guidelines for food assistance programs in the country and set policies to prioritize malnourished children aged 0-14 years, including their mothers and the lactating women. Food commodities are being distributed to these groups
through the programs of the DOH, DSWD, DECS, the Church and the Local Governments.

Majority of the assistance consists of the US PL 480 foods. For nearly fifty years, we have been the recipient of "food aid" from the United States through the Food for Peace Program, also known as the US Public Law 480 Title II Food Program. The law was enacted in 1954 primarily as an agricultural surplus disposal measure for humanitarian and development purposes in countries in need of aid (Flores, 1984). Since 1957, the Catholic Relief Services (CRS), the Cooperative for American Relief Everywhere (CARE) and the United States Agency for International Development (USAID) were coordinating with the recipients for the formulation of projects and the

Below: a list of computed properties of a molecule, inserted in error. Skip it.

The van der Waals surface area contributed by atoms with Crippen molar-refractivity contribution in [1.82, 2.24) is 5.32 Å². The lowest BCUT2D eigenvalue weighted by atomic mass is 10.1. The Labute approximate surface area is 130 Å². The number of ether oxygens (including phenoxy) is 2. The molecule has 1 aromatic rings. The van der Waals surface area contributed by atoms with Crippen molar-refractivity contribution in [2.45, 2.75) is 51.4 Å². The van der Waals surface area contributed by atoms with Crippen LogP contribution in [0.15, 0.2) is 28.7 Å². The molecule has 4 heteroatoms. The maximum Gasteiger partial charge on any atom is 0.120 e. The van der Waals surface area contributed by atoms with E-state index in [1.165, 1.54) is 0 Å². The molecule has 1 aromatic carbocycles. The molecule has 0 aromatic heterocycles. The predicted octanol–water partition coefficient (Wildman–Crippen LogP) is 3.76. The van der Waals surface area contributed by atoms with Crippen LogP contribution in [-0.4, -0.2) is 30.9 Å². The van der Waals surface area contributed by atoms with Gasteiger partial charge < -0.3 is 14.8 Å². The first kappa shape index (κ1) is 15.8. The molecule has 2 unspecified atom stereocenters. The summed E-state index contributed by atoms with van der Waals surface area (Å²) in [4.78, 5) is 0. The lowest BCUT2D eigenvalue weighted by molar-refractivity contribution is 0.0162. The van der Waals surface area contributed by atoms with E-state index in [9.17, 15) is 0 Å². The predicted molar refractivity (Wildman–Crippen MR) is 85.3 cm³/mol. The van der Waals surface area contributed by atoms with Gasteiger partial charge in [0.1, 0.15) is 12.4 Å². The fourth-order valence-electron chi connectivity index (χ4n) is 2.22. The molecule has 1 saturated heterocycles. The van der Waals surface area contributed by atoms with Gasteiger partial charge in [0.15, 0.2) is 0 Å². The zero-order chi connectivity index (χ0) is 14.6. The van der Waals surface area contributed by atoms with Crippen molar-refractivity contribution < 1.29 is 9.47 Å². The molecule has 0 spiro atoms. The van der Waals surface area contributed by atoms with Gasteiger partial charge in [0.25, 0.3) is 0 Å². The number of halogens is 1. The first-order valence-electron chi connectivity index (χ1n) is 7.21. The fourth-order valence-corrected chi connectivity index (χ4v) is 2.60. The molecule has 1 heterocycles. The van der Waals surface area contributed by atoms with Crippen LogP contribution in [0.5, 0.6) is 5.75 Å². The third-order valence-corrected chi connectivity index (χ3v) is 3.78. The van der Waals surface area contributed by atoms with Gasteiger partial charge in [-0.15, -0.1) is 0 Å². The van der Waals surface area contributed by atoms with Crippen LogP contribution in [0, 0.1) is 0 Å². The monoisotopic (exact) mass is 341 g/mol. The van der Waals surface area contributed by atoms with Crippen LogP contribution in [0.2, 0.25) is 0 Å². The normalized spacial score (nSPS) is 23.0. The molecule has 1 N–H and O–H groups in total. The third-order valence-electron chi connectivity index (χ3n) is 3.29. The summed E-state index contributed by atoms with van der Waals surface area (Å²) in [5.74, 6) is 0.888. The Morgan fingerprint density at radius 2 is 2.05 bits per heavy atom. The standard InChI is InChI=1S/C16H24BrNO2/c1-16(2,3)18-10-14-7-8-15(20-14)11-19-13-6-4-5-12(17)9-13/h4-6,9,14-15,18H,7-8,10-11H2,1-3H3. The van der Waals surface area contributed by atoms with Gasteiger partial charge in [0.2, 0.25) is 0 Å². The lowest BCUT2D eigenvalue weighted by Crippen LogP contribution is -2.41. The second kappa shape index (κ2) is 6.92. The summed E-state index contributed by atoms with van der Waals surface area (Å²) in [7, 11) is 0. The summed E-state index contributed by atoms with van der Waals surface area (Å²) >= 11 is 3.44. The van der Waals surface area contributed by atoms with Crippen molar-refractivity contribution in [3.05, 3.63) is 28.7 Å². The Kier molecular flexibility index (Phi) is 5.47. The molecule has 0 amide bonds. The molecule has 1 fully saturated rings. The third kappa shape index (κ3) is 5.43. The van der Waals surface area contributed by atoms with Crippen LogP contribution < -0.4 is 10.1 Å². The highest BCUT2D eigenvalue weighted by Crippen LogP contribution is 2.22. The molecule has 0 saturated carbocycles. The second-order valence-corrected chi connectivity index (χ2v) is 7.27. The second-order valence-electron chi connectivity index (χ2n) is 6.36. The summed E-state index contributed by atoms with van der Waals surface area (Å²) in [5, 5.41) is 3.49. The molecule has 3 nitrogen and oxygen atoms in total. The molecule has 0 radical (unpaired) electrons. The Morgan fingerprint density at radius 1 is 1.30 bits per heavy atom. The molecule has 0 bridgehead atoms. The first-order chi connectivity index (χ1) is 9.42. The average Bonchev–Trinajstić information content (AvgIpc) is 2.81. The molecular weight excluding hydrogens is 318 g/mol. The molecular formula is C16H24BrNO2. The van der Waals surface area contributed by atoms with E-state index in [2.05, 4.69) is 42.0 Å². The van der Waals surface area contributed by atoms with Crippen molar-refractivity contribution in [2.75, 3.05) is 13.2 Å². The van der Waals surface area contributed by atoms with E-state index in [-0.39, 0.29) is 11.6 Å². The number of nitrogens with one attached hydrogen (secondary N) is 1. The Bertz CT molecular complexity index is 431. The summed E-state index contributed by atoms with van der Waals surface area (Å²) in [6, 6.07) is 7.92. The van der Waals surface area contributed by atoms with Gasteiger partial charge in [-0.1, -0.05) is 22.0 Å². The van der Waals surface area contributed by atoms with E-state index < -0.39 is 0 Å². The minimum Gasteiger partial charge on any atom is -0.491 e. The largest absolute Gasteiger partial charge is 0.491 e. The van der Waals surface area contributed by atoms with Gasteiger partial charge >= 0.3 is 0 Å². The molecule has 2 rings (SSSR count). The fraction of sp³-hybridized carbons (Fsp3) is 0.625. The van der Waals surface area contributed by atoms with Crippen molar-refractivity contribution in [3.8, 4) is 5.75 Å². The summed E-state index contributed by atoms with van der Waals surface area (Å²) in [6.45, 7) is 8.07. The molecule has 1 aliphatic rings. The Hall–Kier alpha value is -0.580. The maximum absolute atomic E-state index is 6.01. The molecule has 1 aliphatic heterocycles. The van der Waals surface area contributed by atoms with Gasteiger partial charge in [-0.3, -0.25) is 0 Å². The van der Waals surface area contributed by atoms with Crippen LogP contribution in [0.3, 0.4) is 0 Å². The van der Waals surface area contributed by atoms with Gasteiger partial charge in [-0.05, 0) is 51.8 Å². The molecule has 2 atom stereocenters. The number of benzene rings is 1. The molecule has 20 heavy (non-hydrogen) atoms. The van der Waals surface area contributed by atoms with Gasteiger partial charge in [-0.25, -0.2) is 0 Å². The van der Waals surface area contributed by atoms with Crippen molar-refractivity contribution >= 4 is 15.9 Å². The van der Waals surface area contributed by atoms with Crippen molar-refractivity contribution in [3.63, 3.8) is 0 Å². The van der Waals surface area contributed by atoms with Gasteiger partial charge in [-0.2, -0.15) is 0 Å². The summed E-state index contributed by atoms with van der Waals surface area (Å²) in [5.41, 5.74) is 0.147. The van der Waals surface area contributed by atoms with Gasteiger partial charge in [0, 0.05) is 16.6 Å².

distribution of the PL 480 foods.

In the early years, the commodities distributed include corn-soy blend, corn-soy milk and non-fat dry milk. The "nutribun", prepared from soy-fortified wheat flour, was being distributed to target recipients in schools and feeding centers in the 1970's. Recently, it consisted mostly of bulgur wheat and green peas.

This year, there was a 50% reduction in the volume of PL 480 food commodities. In 1997, the program will be completely phased out in the Philippines. CRS has prepared for the phase-out by initiating in a number of